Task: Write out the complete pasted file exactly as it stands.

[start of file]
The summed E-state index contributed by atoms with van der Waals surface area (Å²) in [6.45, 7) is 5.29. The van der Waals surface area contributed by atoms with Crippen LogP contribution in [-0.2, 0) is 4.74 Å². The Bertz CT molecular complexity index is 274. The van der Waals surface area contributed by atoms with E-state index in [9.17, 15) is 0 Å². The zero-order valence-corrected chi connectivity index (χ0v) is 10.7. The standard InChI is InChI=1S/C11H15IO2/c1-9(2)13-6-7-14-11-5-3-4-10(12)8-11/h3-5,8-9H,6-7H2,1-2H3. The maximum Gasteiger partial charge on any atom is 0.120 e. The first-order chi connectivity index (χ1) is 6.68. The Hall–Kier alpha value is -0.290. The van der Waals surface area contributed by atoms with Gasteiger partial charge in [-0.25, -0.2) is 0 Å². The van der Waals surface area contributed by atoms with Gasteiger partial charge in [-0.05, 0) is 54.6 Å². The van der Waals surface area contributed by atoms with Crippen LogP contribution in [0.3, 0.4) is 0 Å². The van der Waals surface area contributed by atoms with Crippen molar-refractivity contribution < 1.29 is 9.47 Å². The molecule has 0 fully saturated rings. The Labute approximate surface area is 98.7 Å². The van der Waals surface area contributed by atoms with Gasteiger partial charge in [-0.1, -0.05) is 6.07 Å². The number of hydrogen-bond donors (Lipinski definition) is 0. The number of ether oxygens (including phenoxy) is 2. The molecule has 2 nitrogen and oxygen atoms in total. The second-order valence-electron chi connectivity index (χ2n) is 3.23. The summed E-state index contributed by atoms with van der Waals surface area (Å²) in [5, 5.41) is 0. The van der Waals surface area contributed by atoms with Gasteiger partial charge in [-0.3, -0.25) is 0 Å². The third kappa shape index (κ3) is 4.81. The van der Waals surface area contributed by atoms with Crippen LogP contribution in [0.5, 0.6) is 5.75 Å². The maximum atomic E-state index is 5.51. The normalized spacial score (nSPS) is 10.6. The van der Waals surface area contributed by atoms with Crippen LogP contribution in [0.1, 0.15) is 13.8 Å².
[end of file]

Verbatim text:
The summed E-state index contributed by atoms with van der Waals surface area (Å²) in [6.45, 7) is 5.29. The van der Waals surface area contributed by atoms with Crippen LogP contribution in [-0.2, 0) is 4.74 Å². The Bertz CT molecular complexity index is 274. The van der Waals surface area contributed by atoms with E-state index in [9.17, 15) is 0 Å². The zero-order valence-corrected chi connectivity index (χ0v) is 10.7. The standard InChI is InChI=1S/C11H15IO2/c1-9(2)13-6-7-14-11-5-3-4-10(12)8-11/h3-5,8-9H,6-7H2,1-2H3. The maximum Gasteiger partial charge on any atom is 0.120 e. The first-order chi connectivity index (χ1) is 6.68. The Hall–Kier alpha value is -0.290. The van der Waals surface area contributed by atoms with Gasteiger partial charge in [-0.25, -0.2) is 0 Å². The van der Waals surface area contributed by atoms with Gasteiger partial charge in [-0.05, 0) is 54.6 Å². The van der Waals surface area contributed by atoms with Crippen LogP contribution in [0.3, 0.4) is 0 Å². The van der Waals surface area contributed by atoms with Crippen molar-refractivity contribution < 1.29 is 9.47 Å². The molecule has 0 fully saturated rings. The Labute approximate surface area is 98.7 Å². The van der Waals surface area contributed by atoms with Gasteiger partial charge in [-0.1, -0.05) is 6.07 Å². The number of hydrogen-bond donors (Lipinski definition) is 0. The number of ether oxygens (including phenoxy) is 2. The molecule has 2 nitrogen and oxygen atoms in total. The second-order valence-electron chi connectivity index (χ2n) is 3.23. The summed E-state index contributed by atoms with van der Waals surface area (Å²) in [5, 5.41) is 0. The van der Waals surface area contributed by atoms with Gasteiger partial charge in [-0.3, -0.25) is 0 Å². The third kappa shape index (κ3) is 4.81. The van der Waals surface area contributed by atoms with Crippen LogP contribution in [0.5, 0.6) is 5.75 Å². The maximum atomic E-state index is 5.51. The normalized spacial score (nSPS) is 10.6. The van der Waals surface area contributed by atoms with Crippen LogP contribution in [0.1, 0.15) is 13.8 Å².